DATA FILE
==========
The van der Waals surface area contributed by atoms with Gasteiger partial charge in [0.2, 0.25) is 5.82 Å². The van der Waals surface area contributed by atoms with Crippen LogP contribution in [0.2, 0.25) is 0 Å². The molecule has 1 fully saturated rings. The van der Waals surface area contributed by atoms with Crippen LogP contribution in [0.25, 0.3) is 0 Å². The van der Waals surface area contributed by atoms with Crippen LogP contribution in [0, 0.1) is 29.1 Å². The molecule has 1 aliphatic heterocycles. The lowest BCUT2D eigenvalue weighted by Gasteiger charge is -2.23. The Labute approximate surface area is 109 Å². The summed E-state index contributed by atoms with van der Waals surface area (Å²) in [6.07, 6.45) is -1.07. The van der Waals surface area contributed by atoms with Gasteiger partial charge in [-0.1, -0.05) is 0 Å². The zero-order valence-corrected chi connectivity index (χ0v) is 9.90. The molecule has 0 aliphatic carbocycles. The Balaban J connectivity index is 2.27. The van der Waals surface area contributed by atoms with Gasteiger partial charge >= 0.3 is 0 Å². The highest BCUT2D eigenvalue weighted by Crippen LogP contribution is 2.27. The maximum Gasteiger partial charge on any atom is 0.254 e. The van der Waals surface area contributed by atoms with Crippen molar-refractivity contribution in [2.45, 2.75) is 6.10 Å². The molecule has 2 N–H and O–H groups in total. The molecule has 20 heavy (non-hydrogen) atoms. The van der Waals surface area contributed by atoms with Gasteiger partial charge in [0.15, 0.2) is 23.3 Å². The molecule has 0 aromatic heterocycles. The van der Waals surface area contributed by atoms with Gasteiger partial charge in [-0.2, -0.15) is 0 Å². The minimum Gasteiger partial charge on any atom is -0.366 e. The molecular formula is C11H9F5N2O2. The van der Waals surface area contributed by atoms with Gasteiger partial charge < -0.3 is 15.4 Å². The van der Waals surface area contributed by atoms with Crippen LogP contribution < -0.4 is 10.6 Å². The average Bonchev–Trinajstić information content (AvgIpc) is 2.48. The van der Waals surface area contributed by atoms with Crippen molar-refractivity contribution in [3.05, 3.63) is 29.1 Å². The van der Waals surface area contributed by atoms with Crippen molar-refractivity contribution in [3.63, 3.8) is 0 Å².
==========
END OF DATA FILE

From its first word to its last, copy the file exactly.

The van der Waals surface area contributed by atoms with Gasteiger partial charge in [0.2, 0.25) is 5.82 Å². The van der Waals surface area contributed by atoms with Crippen LogP contribution in [0.2, 0.25) is 0 Å². The molecule has 1 fully saturated rings. The van der Waals surface area contributed by atoms with Crippen LogP contribution in [0.25, 0.3) is 0 Å². The van der Waals surface area contributed by atoms with Crippen LogP contribution in [0, 0.1) is 29.1 Å². The molecule has 1 aliphatic heterocycles. The lowest BCUT2D eigenvalue weighted by Gasteiger charge is -2.23. The Labute approximate surface area is 109 Å². The summed E-state index contributed by atoms with van der Waals surface area (Å²) in [6.07, 6.45) is -1.07. The van der Waals surface area contributed by atoms with Gasteiger partial charge in [-0.1, -0.05) is 0 Å². The zero-order valence-corrected chi connectivity index (χ0v) is 9.90. The molecule has 0 aliphatic carbocycles. The Balaban J connectivity index is 2.27. The van der Waals surface area contributed by atoms with Gasteiger partial charge >= 0.3 is 0 Å². The highest BCUT2D eigenvalue weighted by Crippen LogP contribution is 2.27. The maximum Gasteiger partial charge on any atom is 0.254 e. The van der Waals surface area contributed by atoms with Crippen molar-refractivity contribution in [2.45, 2.75) is 6.10 Å². The molecule has 2 N–H and O–H groups in total. The molecule has 20 heavy (non-hydrogen) atoms. The van der Waals surface area contributed by atoms with Gasteiger partial charge in [0.15, 0.2) is 23.3 Å². The molecule has 0 aromatic heterocycles. The van der Waals surface area contributed by atoms with Gasteiger partial charge in [-0.2, -0.15) is 0 Å². The minimum Gasteiger partial charge on any atom is -0.366 e. The molecular formula is C11H9F5N2O2. The van der Waals surface area contributed by atoms with Gasteiger partial charge < -0.3 is 15.4 Å². The van der Waals surface area contributed by atoms with Crippen LogP contribution < -0.4 is 10.6 Å². The average Bonchev–Trinajstić information content (AvgIpc) is 2.48. The van der Waals surface area contributed by atoms with Crippen molar-refractivity contribution in [3.05, 3.63) is 29.1 Å². The van der Waals surface area contributed by atoms with Crippen molar-refractivity contribution in [3.63, 3.8) is 0 Å².